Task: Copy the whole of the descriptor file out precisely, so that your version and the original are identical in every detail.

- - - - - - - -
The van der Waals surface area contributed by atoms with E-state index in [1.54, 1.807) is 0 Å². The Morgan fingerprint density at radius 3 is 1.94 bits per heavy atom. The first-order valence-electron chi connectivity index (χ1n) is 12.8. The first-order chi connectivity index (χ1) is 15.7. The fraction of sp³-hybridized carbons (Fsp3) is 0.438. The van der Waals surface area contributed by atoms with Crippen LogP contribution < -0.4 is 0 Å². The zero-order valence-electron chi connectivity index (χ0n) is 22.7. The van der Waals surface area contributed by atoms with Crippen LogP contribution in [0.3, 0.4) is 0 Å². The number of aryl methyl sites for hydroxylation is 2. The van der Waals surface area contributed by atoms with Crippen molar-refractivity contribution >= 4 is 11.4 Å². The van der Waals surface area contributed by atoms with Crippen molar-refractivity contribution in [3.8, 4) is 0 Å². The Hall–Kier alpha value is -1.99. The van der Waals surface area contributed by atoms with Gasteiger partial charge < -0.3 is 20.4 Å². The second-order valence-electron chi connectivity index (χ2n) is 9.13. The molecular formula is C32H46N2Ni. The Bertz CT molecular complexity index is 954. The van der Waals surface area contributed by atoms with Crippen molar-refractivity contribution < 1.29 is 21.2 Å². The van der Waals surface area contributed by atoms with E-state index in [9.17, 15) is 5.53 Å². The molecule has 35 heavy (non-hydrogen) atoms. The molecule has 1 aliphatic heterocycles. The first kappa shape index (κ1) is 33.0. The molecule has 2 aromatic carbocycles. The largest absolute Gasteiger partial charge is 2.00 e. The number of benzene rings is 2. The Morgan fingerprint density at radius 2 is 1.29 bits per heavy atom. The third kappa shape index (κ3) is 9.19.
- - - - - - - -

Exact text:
The van der Waals surface area contributed by atoms with E-state index in [1.54, 1.807) is 0 Å². The Morgan fingerprint density at radius 3 is 1.94 bits per heavy atom. The first-order valence-electron chi connectivity index (χ1n) is 12.8. The first-order chi connectivity index (χ1) is 15.7. The fraction of sp³-hybridized carbons (Fsp3) is 0.438. The van der Waals surface area contributed by atoms with Crippen LogP contribution < -0.4 is 0 Å². The zero-order valence-electron chi connectivity index (χ0n) is 22.7. The van der Waals surface area contributed by atoms with Crippen LogP contribution in [0.3, 0.4) is 0 Å². The number of aryl methyl sites for hydroxylation is 2. The van der Waals surface area contributed by atoms with Crippen molar-refractivity contribution >= 4 is 11.4 Å². The van der Waals surface area contributed by atoms with Crippen molar-refractivity contribution in [3.8, 4) is 0 Å². The Hall–Kier alpha value is -1.99. The van der Waals surface area contributed by atoms with Gasteiger partial charge < -0.3 is 20.4 Å². The second-order valence-electron chi connectivity index (χ2n) is 9.13. The molecular formula is C32H46N2Ni. The Bertz CT molecular complexity index is 954. The van der Waals surface area contributed by atoms with Crippen molar-refractivity contribution < 1.29 is 21.2 Å². The van der Waals surface area contributed by atoms with E-state index in [9.17, 15) is 5.53 Å². The molecule has 35 heavy (non-hydrogen) atoms. The molecule has 1 aliphatic heterocycles. The first kappa shape index (κ1) is 33.0. The molecule has 2 aromatic carbocycles. The largest absolute Gasteiger partial charge is 2.00 e. The number of benzene rings is 2. The Morgan fingerprint density at radius 2 is 1.29 bits per heavy atom. The third kappa shape index (κ3) is 9.19.